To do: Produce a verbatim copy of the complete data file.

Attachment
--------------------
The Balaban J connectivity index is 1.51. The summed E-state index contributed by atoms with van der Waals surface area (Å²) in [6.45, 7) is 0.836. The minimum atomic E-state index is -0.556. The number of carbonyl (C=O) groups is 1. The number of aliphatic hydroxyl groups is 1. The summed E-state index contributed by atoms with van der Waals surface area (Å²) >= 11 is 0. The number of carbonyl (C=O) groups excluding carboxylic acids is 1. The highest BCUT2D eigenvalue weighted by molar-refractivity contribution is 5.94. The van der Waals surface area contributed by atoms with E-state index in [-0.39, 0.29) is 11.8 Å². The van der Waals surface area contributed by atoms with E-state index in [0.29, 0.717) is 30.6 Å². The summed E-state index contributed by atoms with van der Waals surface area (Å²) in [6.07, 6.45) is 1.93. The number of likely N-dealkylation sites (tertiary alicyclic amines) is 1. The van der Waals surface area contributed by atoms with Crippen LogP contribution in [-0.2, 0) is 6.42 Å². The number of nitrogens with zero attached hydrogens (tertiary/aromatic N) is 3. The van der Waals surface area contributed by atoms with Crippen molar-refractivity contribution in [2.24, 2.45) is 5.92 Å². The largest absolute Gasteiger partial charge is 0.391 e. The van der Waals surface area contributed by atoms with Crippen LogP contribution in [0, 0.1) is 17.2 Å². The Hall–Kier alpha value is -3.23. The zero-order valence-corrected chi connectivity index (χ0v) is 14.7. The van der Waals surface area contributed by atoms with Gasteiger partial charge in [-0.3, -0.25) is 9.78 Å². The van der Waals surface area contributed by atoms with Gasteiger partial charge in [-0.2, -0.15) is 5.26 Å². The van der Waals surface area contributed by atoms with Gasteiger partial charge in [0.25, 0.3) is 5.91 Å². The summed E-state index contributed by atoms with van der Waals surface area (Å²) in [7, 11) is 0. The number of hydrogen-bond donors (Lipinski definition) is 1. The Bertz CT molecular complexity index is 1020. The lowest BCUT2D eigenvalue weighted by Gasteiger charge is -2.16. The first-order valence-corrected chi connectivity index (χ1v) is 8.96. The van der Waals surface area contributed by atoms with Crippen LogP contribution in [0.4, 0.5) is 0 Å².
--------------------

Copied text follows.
The Balaban J connectivity index is 1.51. The summed E-state index contributed by atoms with van der Waals surface area (Å²) in [6.45, 7) is 0.836. The minimum atomic E-state index is -0.556. The number of carbonyl (C=O) groups is 1. The number of aliphatic hydroxyl groups is 1. The summed E-state index contributed by atoms with van der Waals surface area (Å²) >= 11 is 0. The number of carbonyl (C=O) groups excluding carboxylic acids is 1. The highest BCUT2D eigenvalue weighted by molar-refractivity contribution is 5.94. The van der Waals surface area contributed by atoms with E-state index in [-0.39, 0.29) is 11.8 Å². The van der Waals surface area contributed by atoms with E-state index in [0.29, 0.717) is 30.6 Å². The summed E-state index contributed by atoms with van der Waals surface area (Å²) in [6.07, 6.45) is 1.93. The number of likely N-dealkylation sites (tertiary alicyclic amines) is 1. The van der Waals surface area contributed by atoms with Crippen LogP contribution in [-0.2, 0) is 6.42 Å². The number of nitrogens with zero attached hydrogens (tertiary/aromatic N) is 3. The van der Waals surface area contributed by atoms with Crippen molar-refractivity contribution in [2.24, 2.45) is 5.92 Å². The largest absolute Gasteiger partial charge is 0.391 e. The van der Waals surface area contributed by atoms with Crippen LogP contribution in [0, 0.1) is 17.2 Å². The Hall–Kier alpha value is -3.23. The zero-order valence-corrected chi connectivity index (χ0v) is 14.7. The van der Waals surface area contributed by atoms with Gasteiger partial charge in [-0.3, -0.25) is 9.78 Å². The van der Waals surface area contributed by atoms with Gasteiger partial charge in [-0.2, -0.15) is 5.26 Å². The van der Waals surface area contributed by atoms with Gasteiger partial charge in [0.25, 0.3) is 5.91 Å². The summed E-state index contributed by atoms with van der Waals surface area (Å²) in [7, 11) is 0. The number of hydrogen-bond donors (Lipinski definition) is 1. The Bertz CT molecular complexity index is 1020. The lowest BCUT2D eigenvalue weighted by Gasteiger charge is -2.16. The first-order valence-corrected chi connectivity index (χ1v) is 8.96. The van der Waals surface area contributed by atoms with Crippen LogP contribution in [0.4, 0.5) is 0 Å².